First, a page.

I must point out that the commentary specifically mentioned ROH and New York City, obviously alluding to Glory By Honor V Night 2. I wonder if something special is planned for that event. This was a historic business risk taken by NOAH, as Marufuji was the first true junior heavyweight to claim the top prize in the company. I'll chronicle that as I continue watching vintage NOAH. ***1/2

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Re: Supersonic prepares for Final Battle 2005

Post by supersonic » Mon Oct 31, 2016 11:54 am

Marufuji vs. KENTA – October 29, 2006

A significant improvement over their excellent singles encounter 9 months earlier, and even better than I had remembered.

Marufuji’s early work on KENTA’s left leg wasn’t enough to keep the recently slain ROH juggernaut down, Unlike their prior match and the referenced masterpiece 6 weeks earlier between KENTA and Bryan Danielson, it was minor work thanks to a change in strategy for Marufuji. Instead of continuing the strategy of the left leg to take away KENTA’s most significant offense, which Marufuji saw didn’t work at all at Glory By Honor V Night 2 despite a greater effort from Danielson, he improvised with a slingshot DDT to KENTA on the apron. This not only played into a terrific story throughout the match, but was a way to taking a highlight from the Kurt Angle vs. Chris Benoit classic from Royal Rumble 2003, that being the apron DDT, and putting their own spin on it.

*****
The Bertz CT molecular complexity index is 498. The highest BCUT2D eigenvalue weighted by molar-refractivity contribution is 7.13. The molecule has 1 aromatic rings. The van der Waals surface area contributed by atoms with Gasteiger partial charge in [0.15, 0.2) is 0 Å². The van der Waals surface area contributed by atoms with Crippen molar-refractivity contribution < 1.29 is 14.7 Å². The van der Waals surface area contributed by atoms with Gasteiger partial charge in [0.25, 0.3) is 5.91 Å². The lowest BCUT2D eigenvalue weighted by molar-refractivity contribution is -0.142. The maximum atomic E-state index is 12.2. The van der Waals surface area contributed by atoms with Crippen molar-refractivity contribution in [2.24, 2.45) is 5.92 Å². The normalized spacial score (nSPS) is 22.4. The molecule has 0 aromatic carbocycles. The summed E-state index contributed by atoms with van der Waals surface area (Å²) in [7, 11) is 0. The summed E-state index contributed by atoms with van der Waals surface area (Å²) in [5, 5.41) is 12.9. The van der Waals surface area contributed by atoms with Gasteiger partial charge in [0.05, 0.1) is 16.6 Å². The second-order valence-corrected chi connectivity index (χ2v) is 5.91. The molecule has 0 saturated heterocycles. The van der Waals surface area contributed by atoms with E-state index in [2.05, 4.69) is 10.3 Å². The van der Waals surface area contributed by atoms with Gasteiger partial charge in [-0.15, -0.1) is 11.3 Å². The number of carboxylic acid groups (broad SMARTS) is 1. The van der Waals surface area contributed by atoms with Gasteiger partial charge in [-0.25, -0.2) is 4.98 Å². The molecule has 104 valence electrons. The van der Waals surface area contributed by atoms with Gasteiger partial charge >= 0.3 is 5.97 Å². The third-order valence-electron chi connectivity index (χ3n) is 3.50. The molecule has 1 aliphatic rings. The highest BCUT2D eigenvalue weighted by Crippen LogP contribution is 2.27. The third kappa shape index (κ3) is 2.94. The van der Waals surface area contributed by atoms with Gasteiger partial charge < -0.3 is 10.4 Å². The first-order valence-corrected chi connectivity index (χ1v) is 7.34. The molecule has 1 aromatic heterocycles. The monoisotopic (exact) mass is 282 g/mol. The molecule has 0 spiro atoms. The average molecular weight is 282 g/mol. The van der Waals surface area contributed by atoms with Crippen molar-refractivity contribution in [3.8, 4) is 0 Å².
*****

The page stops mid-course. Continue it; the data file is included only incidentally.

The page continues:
The slingshot apron DDT caused damage to KENTA’s neck and shoulder, so that’s what Marufuji targeted with various submissions. KENTA would tease some comebacks out of desperation, only for Marufuji to cause KENTA to bend over and be prone to a neck strike to cut him off. After several minutes of this tremendous work, KENTA finally managed to make a successful comeback with desperate kicks, particularly striking Marufuji’s abdomen. This then became KENTA’s strategy to work on Marufuji’s core.

KENTA was tremendous as well with his strategy, delivering many blows to Marufuji’s core and also applying a body scissors submission. When Marufuji would attempt a comeback, KENTA would quickly land a kick to the abs to cut off the reigning GHC Heavyweight Champion. It would take a major error on KENTA’s part for Marufuji to regain the heat.

KENTA would for a move on the apron but ended up eating a short-distance springboard shotgun dropkick from a desperate Marufuji. The champ then ran the ropes for an aerial attack to the outside only for KENTA to evade it. KENTA went for a roundhouse kick only for Maruufji to duck, and the momentum caused KENTA to spill over the ringside barricade when Marufuji capitalized. With KENTA down, Marufuji yanked the barricade closer to the apron and went for a moonsault that bloodied KENTA, but it came with a price as the champ’s face and/or throat struck the top of the barricade. This would lead to a good count out false finish for KENTA.